I(1) I(3) I(5) . . . . . . . . . . I(15) II(1) I(3) . . . . . I(15)
I(2) I(4) I(6) . . . . . . . . . I(16) II(2) II(4) . . . . . II(16)
The effect of the derivation upon the learning of the derived series, cannot, as it seems, be essentially affected through this slight change. Here, as in the above described method of derivation, the syllables which during the first learning had been separated from each other by an intervening syllable were learned 24 hours later in immediate succession.
For each number of repetitions used in learning I made 8 double tests, which gave the following results:
Number of repetitions employed for the impression of each of the original series:
Number of seconds required for learning the six derived series after 24 hours (including the recital):
On account of the small number of experiments the resulting averages are, unfortunately, not very exact; but the general character of the results would remain the same even if we considered the value false within the whole range of the probable error. This character becomes apparent upon comparison with the values given above (p.56 [middle of Chapter 6]) for learning by heart six 16-syllable series which had not previously been learned. This took place in 1,270 seconds. After the original series had been repeated 16 times, the derived series was learned with a saving of about 100 seconds; after repetition 64 times, with a like saving of 161 seconds. Quadrupling the repetitions resulted in increasing the saving only a little more than half as much again. The increase in strength of the associations reaching over an intermediate member was in nowise proportional to the number of repetitions, for the cases studied, not even within the limits for which this was noticeably the case for associations from one member to its immediate successor. On the contrary the effect of the repetitions in the case of associations of indirect sequence decreased considerably sooner and more quickly than in the case of those of direct sequence.
There is very close agreement between the pair of values just found and the number given above (p.99, I [Section 37]) -- the procedure being, as here, without the exclusion of knowledge -- for the learning of derived series which the day before had been learned in their original form to the point of first possible reproduction. This number, it is true, was obtained under somewhat different conditions. In the first place, not always were the same number of repetitions employed for learning, but each time as many as were required for the first possible reproduction -- i.e., not exactly, but on the average, 32. Moreover, the nature of the derivation of the senses was somewhat different, as was stated above. But these differences have little weight in the case of numbers which otherwise could have little claim to exactness. I adduce therefore this value for comparison, and in addition the numbers give in Chapter VI for the influence of repetitions on the relearning of the same untransformed series. Here then is the table.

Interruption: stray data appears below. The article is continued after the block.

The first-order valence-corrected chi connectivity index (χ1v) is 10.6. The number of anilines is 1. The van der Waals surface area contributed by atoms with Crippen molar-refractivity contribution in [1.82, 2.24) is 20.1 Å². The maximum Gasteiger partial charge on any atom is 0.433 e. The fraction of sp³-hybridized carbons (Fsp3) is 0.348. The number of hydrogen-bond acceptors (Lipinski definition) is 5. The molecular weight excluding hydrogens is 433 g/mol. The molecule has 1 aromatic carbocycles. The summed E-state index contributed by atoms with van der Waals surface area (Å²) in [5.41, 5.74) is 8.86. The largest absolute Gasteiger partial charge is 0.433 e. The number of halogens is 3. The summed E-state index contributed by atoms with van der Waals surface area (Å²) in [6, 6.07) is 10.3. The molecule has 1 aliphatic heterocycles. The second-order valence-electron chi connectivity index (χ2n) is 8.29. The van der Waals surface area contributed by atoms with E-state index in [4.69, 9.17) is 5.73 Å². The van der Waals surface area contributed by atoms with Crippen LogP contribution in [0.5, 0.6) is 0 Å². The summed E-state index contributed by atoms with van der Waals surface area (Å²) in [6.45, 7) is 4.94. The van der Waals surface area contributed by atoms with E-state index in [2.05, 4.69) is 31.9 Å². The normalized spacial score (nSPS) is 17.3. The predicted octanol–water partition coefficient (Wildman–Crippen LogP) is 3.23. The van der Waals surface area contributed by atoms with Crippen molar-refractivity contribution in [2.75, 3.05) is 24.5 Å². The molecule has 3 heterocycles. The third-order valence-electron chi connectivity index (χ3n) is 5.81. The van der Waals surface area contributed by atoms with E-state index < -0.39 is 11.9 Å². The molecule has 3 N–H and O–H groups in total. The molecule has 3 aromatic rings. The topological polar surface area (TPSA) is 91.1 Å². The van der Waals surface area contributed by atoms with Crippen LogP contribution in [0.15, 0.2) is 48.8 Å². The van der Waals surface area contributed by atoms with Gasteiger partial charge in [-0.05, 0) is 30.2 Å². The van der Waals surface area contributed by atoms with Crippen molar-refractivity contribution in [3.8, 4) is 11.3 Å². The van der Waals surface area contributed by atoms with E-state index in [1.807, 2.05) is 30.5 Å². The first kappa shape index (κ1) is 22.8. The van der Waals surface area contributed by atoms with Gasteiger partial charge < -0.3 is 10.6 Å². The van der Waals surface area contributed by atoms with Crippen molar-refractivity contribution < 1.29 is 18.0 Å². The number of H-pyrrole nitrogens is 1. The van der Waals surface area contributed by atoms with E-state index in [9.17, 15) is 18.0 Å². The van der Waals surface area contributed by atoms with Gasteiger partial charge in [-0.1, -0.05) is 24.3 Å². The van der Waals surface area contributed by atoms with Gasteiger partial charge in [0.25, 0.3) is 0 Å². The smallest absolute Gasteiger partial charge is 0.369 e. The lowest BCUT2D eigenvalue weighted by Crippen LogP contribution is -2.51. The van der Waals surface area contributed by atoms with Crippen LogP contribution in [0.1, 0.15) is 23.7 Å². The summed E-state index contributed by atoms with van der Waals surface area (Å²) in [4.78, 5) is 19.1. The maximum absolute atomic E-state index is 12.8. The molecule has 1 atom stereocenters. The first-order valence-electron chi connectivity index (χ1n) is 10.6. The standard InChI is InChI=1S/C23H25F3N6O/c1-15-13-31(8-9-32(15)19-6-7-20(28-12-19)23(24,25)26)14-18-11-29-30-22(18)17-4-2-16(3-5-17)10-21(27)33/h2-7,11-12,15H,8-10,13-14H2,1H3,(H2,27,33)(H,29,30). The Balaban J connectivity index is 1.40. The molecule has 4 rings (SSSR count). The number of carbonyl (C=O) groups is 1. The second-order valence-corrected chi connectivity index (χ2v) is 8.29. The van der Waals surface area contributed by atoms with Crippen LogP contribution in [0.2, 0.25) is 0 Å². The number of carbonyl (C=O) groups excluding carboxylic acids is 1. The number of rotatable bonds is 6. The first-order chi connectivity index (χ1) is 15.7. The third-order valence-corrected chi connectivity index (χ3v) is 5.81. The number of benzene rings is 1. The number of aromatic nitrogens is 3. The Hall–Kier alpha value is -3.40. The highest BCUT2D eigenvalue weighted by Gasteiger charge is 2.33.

I call attention again to the fact that the numbers given above are in part rather inexact and that they were gained under very limited conditions. However, it is allowable to sketch summarily and with hypothetical elaboration the view which these results make appear to be the most probable explanation of an important group of inner processes and which fills pleasingly and completely a hitherto empty place in our knowledge.
With the imprinting and internal fixation of an idea-series through its manifold repetition, inner connections, associations, are woven between all the separate members of the series. The nature of these is such that series made out of members thus associated are picked up and reproduced more easily, with less resistance to be overcome, than similar series made up of members not previously associated. Their nature can also be stated in this way, that each member of the series has the definite tendency on its own return to consciousness to bring back others with it. These connections, or tendencies, are of different strength from several different points of view. For the more distant members of the original series they are weaker than for the nearer; for specific distances backwards they are weaker than for the same distances forward. The strength of all the connections increases as the number of repetitions increases. But the originally stronger threads between the nearer members are strengthened considerably more quickly than the weaker ones which connect the more distant terms. The more, therefore, the number of repetitions increases, the stronger, both absolutely and relatively, become the connections between immediately successive terms. To the same degree the more exclusive and dominant becomes the tendency of each term at its own return into consciousness to draw after itself that term which had always immediately followed it during the repetitions.
Section 42. Indirect Strengthening of Associations
I conclude with the mention of a noteworthy fact which appeared incidentally in connection with the investigations mentioned in the preceding paragraphs. On account of the uncertainty of the numerical results which come into consideration, I can call attention to it only with great reserve. I cannot, how-ever, pass it by altogether because it is probable in itself, and because, with further confirmation, it will throw a characteristic light on inner processes which are actually present but which remain unconscious. It will also reveal the relative independence of these processes from conscious accompaniments, as I have shown above (§ 24).